Joy at Urgent Care

Before wearing face masks were a thing

This is me on March 9th in a Queens urgent care. This is before wearing a mask in public was really a thing. I really remember considering whether I wanted to wear a mask. I was sick and was coughing and had yet to be tested. I knew I needed to wear a mask. I was having a moment when I was thinking about what people might think. That moment is so over.

Back to March 8th. I had just traveled from a conference in Hartford, CT back to Long Island. Ten minutes after I entered my mother’s house, I started coughing. It was just a little cough, at first. I thought it was nothing. It wasn’t. By morning, I was coughing more consistently. I also had chills and body aches and a fever.

When I called my doctors office to be seen, I was put on a momentary hold. I was told the protocol had changed and I should not come into the office. Instead, I needed to go to one of two urgent cares that would test me for COVID-19. Both of these facilities are located in Queens. It was a little shocking to me, since my doctor and I were both in Nassau.

Group of people wearing face masks
Photo by cottonbro from Pexels

When I read that the Black community might not be getting access to coronavirus test, I was not surprised. Each time I told someone I was test, the immediate response was to ask how did I get a test. I think the fact that I was at a conference with 3,000 other people made my illness more concerning.

Clearly testing access wasn’t easy on March 9th. Remember, I had to leave my county to be tested. Testing everywhere was questionable. In the undeserved  Black and Brown communities, there is no reason to think that there would have even a proportionate share of testing. Early data on testing didn’t disclose demographic information. It seems to me that the lack of testing can be seen as a proxy for the lack of quality health care in these communities. How could we expect to have testing in underserved areas when healthcare in these areas is subpar?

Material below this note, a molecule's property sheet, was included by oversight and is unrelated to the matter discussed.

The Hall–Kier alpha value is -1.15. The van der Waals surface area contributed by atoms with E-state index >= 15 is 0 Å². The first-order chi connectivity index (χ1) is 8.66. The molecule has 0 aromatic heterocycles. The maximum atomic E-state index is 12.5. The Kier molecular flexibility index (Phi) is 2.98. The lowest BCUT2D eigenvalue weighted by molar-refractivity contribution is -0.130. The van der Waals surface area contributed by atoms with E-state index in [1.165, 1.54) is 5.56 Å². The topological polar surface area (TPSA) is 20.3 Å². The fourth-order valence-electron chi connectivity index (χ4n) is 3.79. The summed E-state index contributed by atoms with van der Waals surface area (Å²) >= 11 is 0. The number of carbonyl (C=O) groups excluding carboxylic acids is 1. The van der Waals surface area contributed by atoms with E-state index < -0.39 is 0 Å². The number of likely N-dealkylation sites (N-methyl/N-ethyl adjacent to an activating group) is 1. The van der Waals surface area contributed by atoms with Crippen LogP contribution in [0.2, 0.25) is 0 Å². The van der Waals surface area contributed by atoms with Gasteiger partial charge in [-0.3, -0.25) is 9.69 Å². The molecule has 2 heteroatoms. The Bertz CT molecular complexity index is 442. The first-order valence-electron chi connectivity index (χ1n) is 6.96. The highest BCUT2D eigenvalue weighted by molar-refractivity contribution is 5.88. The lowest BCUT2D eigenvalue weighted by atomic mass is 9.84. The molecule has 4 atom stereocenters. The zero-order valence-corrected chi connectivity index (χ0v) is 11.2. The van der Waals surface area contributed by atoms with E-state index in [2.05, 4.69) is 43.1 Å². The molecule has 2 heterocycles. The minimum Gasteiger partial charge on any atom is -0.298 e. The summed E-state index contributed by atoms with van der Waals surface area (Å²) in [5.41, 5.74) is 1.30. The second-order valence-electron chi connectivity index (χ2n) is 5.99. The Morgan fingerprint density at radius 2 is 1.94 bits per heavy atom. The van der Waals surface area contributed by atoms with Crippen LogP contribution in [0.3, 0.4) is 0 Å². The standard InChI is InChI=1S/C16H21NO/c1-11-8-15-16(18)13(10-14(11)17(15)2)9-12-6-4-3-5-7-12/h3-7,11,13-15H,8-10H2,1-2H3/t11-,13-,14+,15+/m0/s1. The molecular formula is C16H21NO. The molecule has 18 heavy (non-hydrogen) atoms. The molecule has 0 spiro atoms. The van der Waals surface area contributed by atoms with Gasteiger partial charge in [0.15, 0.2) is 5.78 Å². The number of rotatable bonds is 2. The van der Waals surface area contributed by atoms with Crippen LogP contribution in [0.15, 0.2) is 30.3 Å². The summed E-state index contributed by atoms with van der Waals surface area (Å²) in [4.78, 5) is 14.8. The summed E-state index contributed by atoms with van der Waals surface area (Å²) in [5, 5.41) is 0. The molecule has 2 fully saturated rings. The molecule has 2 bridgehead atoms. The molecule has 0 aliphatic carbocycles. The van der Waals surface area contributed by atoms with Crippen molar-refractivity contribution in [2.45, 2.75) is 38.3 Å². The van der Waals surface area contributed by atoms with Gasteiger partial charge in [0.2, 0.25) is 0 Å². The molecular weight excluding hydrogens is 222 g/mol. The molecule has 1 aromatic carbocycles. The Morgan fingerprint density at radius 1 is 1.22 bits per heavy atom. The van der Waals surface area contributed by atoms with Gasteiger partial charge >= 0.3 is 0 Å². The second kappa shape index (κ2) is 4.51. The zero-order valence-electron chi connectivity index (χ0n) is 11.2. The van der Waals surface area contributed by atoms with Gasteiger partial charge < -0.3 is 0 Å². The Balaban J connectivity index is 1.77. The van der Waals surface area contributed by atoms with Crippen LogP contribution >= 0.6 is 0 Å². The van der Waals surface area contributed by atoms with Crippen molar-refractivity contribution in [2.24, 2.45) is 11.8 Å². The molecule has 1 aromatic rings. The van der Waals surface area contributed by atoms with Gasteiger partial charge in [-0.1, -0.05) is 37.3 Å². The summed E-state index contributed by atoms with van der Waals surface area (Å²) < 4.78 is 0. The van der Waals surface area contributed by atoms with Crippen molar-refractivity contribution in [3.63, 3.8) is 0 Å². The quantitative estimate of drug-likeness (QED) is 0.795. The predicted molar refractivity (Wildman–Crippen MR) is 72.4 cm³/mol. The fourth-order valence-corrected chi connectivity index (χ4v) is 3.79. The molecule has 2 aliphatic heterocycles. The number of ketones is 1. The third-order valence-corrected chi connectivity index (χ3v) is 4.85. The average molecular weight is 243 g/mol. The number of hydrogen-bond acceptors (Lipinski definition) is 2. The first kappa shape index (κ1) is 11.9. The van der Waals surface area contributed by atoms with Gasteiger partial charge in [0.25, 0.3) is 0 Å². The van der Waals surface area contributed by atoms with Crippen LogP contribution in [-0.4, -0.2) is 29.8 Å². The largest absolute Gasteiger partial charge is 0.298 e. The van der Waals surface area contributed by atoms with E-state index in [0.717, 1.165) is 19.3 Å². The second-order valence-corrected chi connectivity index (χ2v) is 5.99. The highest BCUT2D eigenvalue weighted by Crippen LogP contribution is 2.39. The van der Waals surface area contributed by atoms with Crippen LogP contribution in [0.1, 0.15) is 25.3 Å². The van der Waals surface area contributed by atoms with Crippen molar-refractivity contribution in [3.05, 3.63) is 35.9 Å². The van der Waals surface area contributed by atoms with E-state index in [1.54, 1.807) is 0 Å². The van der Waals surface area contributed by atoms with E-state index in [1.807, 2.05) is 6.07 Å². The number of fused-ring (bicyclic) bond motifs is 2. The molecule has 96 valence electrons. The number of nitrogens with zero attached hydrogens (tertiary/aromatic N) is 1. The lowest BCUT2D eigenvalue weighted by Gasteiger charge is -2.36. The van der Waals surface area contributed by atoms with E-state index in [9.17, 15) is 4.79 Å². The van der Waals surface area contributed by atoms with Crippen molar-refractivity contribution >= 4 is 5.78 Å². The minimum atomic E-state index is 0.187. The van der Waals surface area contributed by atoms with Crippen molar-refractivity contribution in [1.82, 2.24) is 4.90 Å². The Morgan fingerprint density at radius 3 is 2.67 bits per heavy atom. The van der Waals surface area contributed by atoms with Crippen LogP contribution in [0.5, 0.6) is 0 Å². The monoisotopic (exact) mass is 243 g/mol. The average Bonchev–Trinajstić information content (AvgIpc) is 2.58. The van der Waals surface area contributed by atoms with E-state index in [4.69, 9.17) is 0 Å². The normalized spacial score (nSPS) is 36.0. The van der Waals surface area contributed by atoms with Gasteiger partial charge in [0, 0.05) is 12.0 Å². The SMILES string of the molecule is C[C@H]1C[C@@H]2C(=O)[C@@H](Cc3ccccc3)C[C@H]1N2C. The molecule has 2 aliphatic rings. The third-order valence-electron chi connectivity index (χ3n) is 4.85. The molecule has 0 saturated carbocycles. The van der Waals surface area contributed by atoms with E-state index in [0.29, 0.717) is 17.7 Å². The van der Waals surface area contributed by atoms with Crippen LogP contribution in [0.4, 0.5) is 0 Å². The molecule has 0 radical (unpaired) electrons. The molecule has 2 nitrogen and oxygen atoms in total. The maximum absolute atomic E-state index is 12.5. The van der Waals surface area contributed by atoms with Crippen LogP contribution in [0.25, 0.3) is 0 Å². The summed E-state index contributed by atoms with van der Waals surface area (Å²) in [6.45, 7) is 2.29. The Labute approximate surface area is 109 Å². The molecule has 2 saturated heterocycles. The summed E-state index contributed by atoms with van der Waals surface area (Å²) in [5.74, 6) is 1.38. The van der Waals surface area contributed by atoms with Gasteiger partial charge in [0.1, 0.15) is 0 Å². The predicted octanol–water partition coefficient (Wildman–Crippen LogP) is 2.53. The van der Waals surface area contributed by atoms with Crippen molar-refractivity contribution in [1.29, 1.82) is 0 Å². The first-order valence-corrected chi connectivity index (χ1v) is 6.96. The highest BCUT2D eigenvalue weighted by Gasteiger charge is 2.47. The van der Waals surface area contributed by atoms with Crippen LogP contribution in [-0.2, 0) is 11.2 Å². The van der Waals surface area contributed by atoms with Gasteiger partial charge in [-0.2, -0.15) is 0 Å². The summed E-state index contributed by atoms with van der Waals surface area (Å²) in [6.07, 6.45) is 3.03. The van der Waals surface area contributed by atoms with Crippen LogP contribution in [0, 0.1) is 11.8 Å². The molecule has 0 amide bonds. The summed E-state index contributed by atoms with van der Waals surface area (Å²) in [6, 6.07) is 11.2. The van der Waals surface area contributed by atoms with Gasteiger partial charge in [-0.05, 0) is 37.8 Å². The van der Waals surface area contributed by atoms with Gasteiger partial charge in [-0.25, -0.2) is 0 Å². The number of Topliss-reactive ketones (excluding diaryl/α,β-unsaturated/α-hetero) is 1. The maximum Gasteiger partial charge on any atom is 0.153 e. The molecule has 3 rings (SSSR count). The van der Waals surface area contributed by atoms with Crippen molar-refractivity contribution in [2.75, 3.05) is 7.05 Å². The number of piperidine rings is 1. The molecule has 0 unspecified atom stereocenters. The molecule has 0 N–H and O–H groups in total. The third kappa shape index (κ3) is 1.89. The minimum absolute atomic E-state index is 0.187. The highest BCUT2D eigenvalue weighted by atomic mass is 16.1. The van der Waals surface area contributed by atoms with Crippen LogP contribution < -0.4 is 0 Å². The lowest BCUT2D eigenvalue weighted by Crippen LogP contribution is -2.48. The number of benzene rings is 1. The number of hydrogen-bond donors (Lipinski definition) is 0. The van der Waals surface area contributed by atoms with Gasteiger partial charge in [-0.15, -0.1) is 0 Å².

It is not simply access to quality healthcare and, better yet, culturally competent health care. The assumption that usually follows is that money will make this problem go away. Unfortunately, this is not the case. Perhaps, you recall the story of Serena Williams and her life-threating labor experience. Money wasn’t her issue. Her medical team wasn’t listening to her. Money made it possible for her to force their hand.

Advanced education doesn’t get rid of the healthcare disparities either. A black woman with a PhD is more likely do die from birth-related complications than a white woman with only high school diplomas.

Women At DoctorThese disparities in treatment are not limited to any one area of healthcare. In 2019, the American Heart Association documented the fact that black women still experience significantly lower rates of treatment when compared to whites or Hispanics.

Given the data, it’s no surprise that Black people are disproportionately impacted by COVID. The history of Black people receiving inadequate health is long. Over generations the social determinants of health help to expose the differences that impact health. The social determinants of health are the economic and social conditions that influence individual and group differences in health status.

#covid19 is shining a light into the cracks of our society. Let’s talk about how we build resilient, healthy communities from here. We don’t have all the answers, but we’re certain we can get there together!

#populationhealth #sdoh #healthequity When you look at the way your hospital responds to diverse patient populations, are you satisfied that your health equity playbook is fully supported?

This has been the case long before wearing face masks in public were a thing.

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